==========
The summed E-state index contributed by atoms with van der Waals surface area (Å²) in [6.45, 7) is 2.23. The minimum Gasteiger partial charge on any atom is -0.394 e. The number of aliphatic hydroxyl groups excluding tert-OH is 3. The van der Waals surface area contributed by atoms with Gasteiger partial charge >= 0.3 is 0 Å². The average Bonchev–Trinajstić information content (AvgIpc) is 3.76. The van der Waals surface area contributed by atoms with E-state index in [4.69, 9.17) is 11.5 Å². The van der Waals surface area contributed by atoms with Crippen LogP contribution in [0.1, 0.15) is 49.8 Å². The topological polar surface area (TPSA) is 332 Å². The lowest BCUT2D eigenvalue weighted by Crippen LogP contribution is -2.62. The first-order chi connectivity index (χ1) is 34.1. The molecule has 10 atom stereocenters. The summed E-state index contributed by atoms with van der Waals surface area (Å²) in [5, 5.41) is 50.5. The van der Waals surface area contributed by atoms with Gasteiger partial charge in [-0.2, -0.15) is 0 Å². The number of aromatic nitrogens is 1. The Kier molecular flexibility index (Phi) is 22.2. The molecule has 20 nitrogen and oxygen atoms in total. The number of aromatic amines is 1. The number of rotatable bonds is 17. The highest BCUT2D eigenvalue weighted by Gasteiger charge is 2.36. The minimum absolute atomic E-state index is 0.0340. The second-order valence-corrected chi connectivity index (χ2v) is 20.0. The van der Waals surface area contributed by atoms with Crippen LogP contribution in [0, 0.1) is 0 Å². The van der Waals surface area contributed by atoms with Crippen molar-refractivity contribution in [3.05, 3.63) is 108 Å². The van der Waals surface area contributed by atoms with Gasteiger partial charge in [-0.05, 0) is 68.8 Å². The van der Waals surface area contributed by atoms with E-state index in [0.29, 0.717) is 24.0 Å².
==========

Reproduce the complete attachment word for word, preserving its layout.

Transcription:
The summed E-state index contributed by atoms with van der Waals surface area (Å²) in [6.45, 7) is 2.23. The minimum Gasteiger partial charge on any atom is -0.394 e. The number of aliphatic hydroxyl groups excluding tert-OH is 3. The van der Waals surface area contributed by atoms with Gasteiger partial charge >= 0.3 is 0 Å². The average Bonchev–Trinajstić information content (AvgIpc) is 3.76. The van der Waals surface area contributed by atoms with E-state index in [4.69, 9.17) is 11.5 Å². The van der Waals surface area contributed by atoms with Crippen LogP contribution in [0.1, 0.15) is 49.8 Å². The topological polar surface area (TPSA) is 332 Å². The lowest BCUT2D eigenvalue weighted by Crippen LogP contribution is -2.62. The first-order chi connectivity index (χ1) is 34.1. The molecule has 10 atom stereocenters. The summed E-state index contributed by atoms with van der Waals surface area (Å²) in [5, 5.41) is 50.5. The van der Waals surface area contributed by atoms with Gasteiger partial charge in [-0.2, -0.15) is 0 Å². The number of aromatic nitrogens is 1. The Kier molecular flexibility index (Phi) is 22.2. The molecule has 20 nitrogen and oxygen atoms in total. The number of aromatic amines is 1. The number of rotatable bonds is 17. The highest BCUT2D eigenvalue weighted by Gasteiger charge is 2.36. The minimum absolute atomic E-state index is 0.0340. The second-order valence-corrected chi connectivity index (χ2v) is 20.0. The van der Waals surface area contributed by atoms with Crippen LogP contribution in [0, 0.1) is 0 Å². The van der Waals surface area contributed by atoms with Crippen molar-refractivity contribution in [3.05, 3.63) is 108 Å². The van der Waals surface area contributed by atoms with Gasteiger partial charge in [-0.05, 0) is 68.8 Å². The van der Waals surface area contributed by atoms with E-state index in [0.29, 0.717) is 24.0 Å².